Agh, Canon's making things tough for me again.
I'd love to see IS on this lens. The relatively fast aperture and the pretty modest focal length doesn't make its inclusion as important as it could be, but I think that it should be done all the same.
More importantly, but perhaps less likely to happen, I'd love to see the ability to focus past infinity. Perhaps a mechanical detent would do the trick of giving smooth operation in normal circumstances, but the inability to focus past infinity makes it hard to throw the plane of focus dramatically sideways, such as running alongside a fence running almost directly away from the lens, at least on a crop body. With these lenses I don't care so much about hitting infinity; all I care about is being able to set up the scene I have in mind, and unfortunately the 17mm (and I assume by extension all the others) simply don't go far enough. (I'm not the first person to have made this objection, though I was relieved to see that I wasn't simply doing something simple wrong and to realize what the simple problem was).
I think that near-macro is (hopefully) a given. If not it should be. The 17mm focuses to almost macro ranges - it doesn't have macro levels of magnification, only something like .17 times magnification, but given how wide it is that's incredible: You can focus as close as 250mm. The TS-E 24mm II is a marked improvement over the original TS-E 24mm in this regard - from .14x to .34x! - so a 90mm replacement should follow the general pattern set. If nothing else, Canon are aware of the use of TS-E lenses for product photography and so will put more emphasis on close focus.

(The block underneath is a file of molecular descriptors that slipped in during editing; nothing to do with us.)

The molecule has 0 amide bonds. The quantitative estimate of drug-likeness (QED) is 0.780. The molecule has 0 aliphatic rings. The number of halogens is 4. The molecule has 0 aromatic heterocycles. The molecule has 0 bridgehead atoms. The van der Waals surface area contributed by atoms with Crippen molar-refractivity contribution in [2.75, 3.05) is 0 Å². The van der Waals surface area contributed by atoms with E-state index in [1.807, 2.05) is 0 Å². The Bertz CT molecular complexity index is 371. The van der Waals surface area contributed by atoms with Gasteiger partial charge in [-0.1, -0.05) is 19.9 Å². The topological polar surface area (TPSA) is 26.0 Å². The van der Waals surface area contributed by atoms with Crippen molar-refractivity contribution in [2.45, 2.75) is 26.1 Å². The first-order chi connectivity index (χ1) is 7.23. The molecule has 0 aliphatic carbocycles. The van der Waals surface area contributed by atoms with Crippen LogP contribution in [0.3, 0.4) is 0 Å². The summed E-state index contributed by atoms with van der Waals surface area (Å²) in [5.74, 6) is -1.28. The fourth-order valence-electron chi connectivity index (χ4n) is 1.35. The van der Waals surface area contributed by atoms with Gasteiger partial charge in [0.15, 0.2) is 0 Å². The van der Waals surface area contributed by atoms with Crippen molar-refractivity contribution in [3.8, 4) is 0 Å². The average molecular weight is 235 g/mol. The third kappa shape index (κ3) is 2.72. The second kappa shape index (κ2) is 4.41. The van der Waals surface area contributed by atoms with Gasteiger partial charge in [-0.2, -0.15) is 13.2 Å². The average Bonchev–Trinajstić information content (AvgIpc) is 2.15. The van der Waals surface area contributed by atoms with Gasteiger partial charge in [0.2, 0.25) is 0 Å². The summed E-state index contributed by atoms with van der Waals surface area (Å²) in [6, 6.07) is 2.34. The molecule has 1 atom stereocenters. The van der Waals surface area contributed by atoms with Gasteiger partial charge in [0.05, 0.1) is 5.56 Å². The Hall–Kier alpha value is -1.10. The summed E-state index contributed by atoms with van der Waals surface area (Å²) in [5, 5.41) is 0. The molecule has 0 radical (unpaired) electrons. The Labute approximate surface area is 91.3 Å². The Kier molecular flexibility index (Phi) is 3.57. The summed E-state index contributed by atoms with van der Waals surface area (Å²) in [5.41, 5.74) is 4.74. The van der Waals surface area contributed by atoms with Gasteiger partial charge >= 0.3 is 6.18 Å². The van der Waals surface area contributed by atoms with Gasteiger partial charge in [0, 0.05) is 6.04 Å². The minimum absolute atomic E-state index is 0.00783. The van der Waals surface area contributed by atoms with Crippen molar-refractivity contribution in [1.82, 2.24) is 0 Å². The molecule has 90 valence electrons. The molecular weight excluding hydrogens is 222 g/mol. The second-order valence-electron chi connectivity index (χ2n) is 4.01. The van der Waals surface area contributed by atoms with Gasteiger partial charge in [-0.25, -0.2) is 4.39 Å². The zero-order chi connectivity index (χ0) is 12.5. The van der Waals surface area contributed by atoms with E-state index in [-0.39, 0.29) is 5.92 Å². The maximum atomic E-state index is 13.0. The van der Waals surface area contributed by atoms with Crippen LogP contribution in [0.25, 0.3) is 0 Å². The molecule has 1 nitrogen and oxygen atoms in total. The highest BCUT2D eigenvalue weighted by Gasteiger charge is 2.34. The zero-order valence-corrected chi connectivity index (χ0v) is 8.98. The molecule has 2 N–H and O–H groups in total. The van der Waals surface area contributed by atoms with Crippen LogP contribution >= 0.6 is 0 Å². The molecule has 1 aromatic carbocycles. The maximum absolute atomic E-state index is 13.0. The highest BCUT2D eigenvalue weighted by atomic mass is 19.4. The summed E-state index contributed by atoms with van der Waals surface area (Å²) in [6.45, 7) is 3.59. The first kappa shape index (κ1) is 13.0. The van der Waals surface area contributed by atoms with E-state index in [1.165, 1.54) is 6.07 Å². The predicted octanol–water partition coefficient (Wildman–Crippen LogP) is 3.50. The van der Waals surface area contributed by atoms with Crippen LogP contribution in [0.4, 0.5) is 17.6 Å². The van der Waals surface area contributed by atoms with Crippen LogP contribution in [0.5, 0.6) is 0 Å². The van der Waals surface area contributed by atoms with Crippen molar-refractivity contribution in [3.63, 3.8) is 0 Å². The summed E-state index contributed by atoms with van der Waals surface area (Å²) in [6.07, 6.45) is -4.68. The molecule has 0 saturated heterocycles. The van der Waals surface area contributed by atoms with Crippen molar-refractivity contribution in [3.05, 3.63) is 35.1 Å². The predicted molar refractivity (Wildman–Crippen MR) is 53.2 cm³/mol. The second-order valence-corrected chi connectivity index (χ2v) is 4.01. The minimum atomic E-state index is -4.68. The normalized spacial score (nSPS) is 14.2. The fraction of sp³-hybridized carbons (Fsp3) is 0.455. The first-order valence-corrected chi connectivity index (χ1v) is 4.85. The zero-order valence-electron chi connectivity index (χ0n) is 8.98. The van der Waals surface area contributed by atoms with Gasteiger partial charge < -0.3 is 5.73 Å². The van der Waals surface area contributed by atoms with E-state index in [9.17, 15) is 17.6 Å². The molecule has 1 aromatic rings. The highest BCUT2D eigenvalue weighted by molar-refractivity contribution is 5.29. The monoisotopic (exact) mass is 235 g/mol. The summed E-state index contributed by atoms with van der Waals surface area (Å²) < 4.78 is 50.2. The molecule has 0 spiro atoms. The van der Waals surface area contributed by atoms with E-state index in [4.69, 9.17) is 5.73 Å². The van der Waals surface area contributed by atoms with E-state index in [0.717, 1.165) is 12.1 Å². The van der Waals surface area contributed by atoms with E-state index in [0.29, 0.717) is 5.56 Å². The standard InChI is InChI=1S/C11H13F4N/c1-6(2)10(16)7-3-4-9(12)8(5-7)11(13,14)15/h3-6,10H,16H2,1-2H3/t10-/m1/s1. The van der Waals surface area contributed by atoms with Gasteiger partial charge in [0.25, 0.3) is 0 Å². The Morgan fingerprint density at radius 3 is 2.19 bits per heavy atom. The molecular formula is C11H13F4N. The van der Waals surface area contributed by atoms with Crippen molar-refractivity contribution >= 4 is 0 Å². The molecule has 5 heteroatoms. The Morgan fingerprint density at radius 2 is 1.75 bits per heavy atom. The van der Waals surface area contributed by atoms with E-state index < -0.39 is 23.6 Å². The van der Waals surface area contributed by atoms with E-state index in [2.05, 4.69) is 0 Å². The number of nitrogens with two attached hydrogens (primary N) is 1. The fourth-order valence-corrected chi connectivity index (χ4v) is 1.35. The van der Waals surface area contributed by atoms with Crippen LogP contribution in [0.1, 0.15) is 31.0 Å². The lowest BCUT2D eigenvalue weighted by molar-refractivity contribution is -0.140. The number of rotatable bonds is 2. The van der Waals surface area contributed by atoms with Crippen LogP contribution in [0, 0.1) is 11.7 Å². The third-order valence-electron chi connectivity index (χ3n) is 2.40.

The Nikon 85mm f/2.8D PC-E Micro Nikkor
looks able to focus at about 390mm. This is closer than the TS-E 90mm, though not as dramatic an improvement as from the original TS-E 24mm to the TS-E 24mm II. The jump is bigger in terms of milimeters from the 50mm minimum focus of the TS-E 90mm to the 390mm MFD of the Nikon PC-E, but it's not as big a percentage jump as across the TS-E 24mm lenses. If nothing else: Canon has to at least rise to the level of Nikon's optic.
From what I understand the 100mm f/2.8L IS macro is pretty well-regarded, but offering tilts and shifts on top of that would open things up even more for me. And for crop bodies that 90mm perspective is starting to get pretty long - about the length Sigma targets one of their macros, I think; on a FF body it would become closer to my familiar 50mm focal length on a crop body.
I could use more autofocus lenses, but the incredible image quality of some of the TS-E lenses compared to the regular versions (check out The Digital Picture guy's TS-E 24mm versus EF 24mm f/1.4) makes me less worried about lacking that autofocus in most cases.
Boiling down - a simple replacement with no new features of the TS-E 90mm would be a compelling option for me.
A TS-E 90mm II with IS and impressive macro focusing capabilities would be an unquestioned top three optic choice, and probably a reflexive purchase.
Given that Schneider-Kreuznach presented the PC-TS Super-Angulon 50mm f/2.8 HM and the PC-TS Makro-Symmar 90mm f/4 HM at Photokina, I guess Canon will have to make the new version as a reaction to those lenses. I was actually planning on buying a TSE-90 until Schneider's announcement. If Canon also present theirs, I might be tempted to wait. But, as I always say, how many picture opportunities will I loose until I actually acquire the new lens?
Shows what I know, I didn't know about these lenses until your post.
It is one of those "collar" (don't know of a proper term for it) shift lenses, where I think that I like Canon's "scale" approach better, where you can tighten up the points pretty well. Don't know price, but I also don't know if it focuses past infinity. If it does, that would be a big point in favor of the Schneider-Kreuznach. If it doesn't, I'll be looking at price and how close if focuses, and lack of IS compared to any possibility of IS (however slim) in the Canon lens.